Though not a very big community as such, the Sikhs living abroad
seem to have become a rather popular subject for the diaspora
studies. Apart from the individual scholars carrying-out
researches on the Sikh diaspora, some of the Western
universities have also opened-up Centers and Chairs devoted to
the study of the community and its religion. The Sikhs living
there have also taken a great deal of interest in presenting
themselves in positive terms and have been financially
supporting some of these chairs.
the estimates mentioned by the author, of the total Sikh
population of around 20 million, as many as 3 million (roughly
15 per cent) are currently living in and moving between North
America, Africa, East and Southeast Asia, Australia, New Zealand
and Europe. Their largest concentration outside India is in
Britain, the United States and Canada.
focus of Brian Axelís book is, however theoretical, concerning
the prevailing conceptions of diaspora. He contests the popular
notion, which looks at diaspora communities as homogenous
people, united by their "place of origin". Such an
understanding assumes that diaspora "is essentially
produced by the homeland".
with such an approach, Axel argues, is that it tends to
substitute/ confuse "one kind of spatiotemporal totality
(the nation state) with another (global capital)".
Diasporic perception emanates from the spatiotemporal context of
the globalised world and it is from within this new global
reality that "diaspora is supposed to derive its definitive
quality as diaspora". The case of Sikhs seems to fit rather
well in his frame of things.
Though it was
after the happenings in 1984 that the Sikhs living abroad got
involved with the Khalistan movement, Axel contends that they
already had a notion of Sikh homeland. This notion of homeland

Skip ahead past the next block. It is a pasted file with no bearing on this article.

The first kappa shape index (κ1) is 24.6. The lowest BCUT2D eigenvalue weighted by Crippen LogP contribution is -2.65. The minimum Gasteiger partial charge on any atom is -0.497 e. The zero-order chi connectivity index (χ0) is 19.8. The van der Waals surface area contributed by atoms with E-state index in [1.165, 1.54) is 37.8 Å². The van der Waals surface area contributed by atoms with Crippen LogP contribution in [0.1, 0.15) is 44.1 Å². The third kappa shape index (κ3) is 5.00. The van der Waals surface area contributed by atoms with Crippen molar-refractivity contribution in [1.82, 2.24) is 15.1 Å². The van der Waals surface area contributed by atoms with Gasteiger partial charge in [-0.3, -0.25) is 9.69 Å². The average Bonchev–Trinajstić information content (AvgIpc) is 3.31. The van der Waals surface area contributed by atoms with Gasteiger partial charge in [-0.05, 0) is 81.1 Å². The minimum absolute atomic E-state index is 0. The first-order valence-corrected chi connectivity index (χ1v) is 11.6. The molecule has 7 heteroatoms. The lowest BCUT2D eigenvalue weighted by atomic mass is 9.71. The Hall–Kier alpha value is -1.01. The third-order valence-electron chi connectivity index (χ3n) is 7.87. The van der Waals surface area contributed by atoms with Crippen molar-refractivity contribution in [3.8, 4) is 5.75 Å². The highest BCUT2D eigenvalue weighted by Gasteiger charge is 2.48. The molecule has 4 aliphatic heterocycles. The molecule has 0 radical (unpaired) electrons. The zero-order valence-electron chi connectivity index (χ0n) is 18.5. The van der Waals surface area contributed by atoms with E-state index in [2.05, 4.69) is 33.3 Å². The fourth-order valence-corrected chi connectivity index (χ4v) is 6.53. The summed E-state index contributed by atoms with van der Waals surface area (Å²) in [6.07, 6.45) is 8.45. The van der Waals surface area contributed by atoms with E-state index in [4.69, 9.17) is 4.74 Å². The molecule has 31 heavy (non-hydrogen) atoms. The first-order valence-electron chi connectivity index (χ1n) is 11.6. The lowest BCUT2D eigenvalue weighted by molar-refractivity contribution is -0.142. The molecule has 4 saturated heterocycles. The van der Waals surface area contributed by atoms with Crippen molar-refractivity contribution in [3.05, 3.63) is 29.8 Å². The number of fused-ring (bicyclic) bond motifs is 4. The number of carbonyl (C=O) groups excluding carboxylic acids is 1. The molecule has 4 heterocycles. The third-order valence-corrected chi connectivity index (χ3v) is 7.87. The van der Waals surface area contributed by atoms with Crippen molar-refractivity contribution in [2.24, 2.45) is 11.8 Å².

was, in a way, different from the notion of nation-state and was
produced primarily by their experience of migrations and
displacement. Thus, instead of a distinctive Sikh diaspora
having been produced by a shared "homeland", Axel
argues that for the Sikhs it was diasporic experience that
produced a discourse of homeland. He illustrates by examining
the case of Glassy Junction, a pub opened by the Sikhs in South
Hall. The pub was started by the Sikhs essentially to assert
their sovereignty and negotiate with the dominant white culture.
In other words, the pub was not merely a place for entertainment
but also a mode asserting distinctive identity. When it was
opened, it had life-size portrait of Maharaja Dalip Singh. It
now also has symbols of rural Punjabi life and map of the Indian
Punjab hung on its walls. A visit to the Glassy Junction has come
to symbolise a visit to the homeland Punjab.
Brian Axelís offers many
refreshing ways of looking at the Sikh diaspora and through that
at the Sikh history. It is a book that should engage not only
those interested in the diaspora studies but also those trying
to understand how the processes of globalisation are changing
our social identities.